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Refinanceable Population Takes Another Big Hit

refinanceEarly in December, Black Knight Financial Services reported that the rise in mortgage rates had reduced the refinanceable population by more than half, from 8.3 million down to 4 million.

Now with Freddie Mac reporting for the week ending December 8 that the average 30-year FRM had increased another 5 basis points up to 4.13 percent, the highest point in 2016, Black Knight reported on Monday that the refinanceable population (number of borrowers who are likely to benefit from, and qualify for, a mortgage refinance) had been reduced by another 700,000 borrowers down to approximately 3.3 million.

According to Black Knight, only twice in recent history has the refinanceable population been this low—in the back-to-back months of December 2013 and January 2014. In Q1 2014, refi volume fell to its lowest point in a decade and was 60 percent lower than the refi volume in Q3 2016, the most recent quarter for data available, according to Black Knight.

“In a nutshell, rate/term refis will likely fade away if rates continue to rise,” Black Knight EVP Ben Graboske told MReport. “The last time we saw the refinanceable population this low, refi origination volume fell to about 55 percent below what it was in Q3 2016, so we may be looking at a sharp drop off in the months ahead.”

Graboske continued, “We’ll also likely see cash-out refis make up the majority of refinance originations for the first time since 2008. Cash-outs were already making up over 40 percent of the refi market prior to the rate increases, and that share is likely to jump as rate/term refis fall out of the market. In fact, there’s noticeable burnout in the refinanceable population, which suggests we may actually see volumes drop more than 55 percent this time around, since many borrowers with the interest and incentive to refinance have already done so.”

Freddie Mac Chief Economist Sean Becketti noted in early December at the time that the rates jumped above 4 percent that “With mortgage rates at the highest we've seen this year, borrowers are now backpedaling on refinance opportunities.”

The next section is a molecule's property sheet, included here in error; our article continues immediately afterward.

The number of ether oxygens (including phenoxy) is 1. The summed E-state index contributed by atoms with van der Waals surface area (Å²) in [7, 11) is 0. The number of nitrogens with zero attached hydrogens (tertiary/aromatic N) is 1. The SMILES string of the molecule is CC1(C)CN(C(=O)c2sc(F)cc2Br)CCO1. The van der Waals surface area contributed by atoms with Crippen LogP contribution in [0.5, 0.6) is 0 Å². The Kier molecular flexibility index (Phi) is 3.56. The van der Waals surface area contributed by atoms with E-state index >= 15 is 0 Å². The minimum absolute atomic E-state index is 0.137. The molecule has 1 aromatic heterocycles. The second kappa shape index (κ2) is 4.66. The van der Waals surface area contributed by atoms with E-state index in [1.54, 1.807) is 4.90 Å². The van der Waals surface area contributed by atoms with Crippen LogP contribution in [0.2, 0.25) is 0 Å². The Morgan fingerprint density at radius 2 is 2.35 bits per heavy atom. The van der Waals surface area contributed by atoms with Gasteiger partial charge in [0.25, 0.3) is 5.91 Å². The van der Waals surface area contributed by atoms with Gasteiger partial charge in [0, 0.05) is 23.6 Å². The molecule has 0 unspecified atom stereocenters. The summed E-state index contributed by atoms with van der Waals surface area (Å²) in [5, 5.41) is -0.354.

Graboske said in the company’s October 2016 Mortgage Monitor that the decline in refi volume could potentially affect mortgage performance.

“Since higher interest rates tend to reduce the refinance share of the market—specifically in higher credit segments—which typically outperform their purchase mortgage counterparts, they may potentially impact overall mortgage performance as well,” Graboske said.

Zillow Group VP of Mortgages Erin Lantz said, “Consumers considering buying or refinancing now should stay patient, as we'll likely see rates stabilize once markets find a new equilibrium.”

About Author: Brian Honea

Brian Honea's writing and editing career spans nearly two decades across many forms of media. He served as sports editor for two suburban newspaper chains in the DFW area and has freelanced for such publications as the Yahoo! Contributor Network, Dallas Home Improvement magazine, and the Dallas Morning News. He has written four non-fiction sports books, the latest of which, The Life of Coach Chuck Curtis, was published by the TCU Press in December 2014. A lifelong Texan, Brian received his master's degree from Amberton University in Garland.

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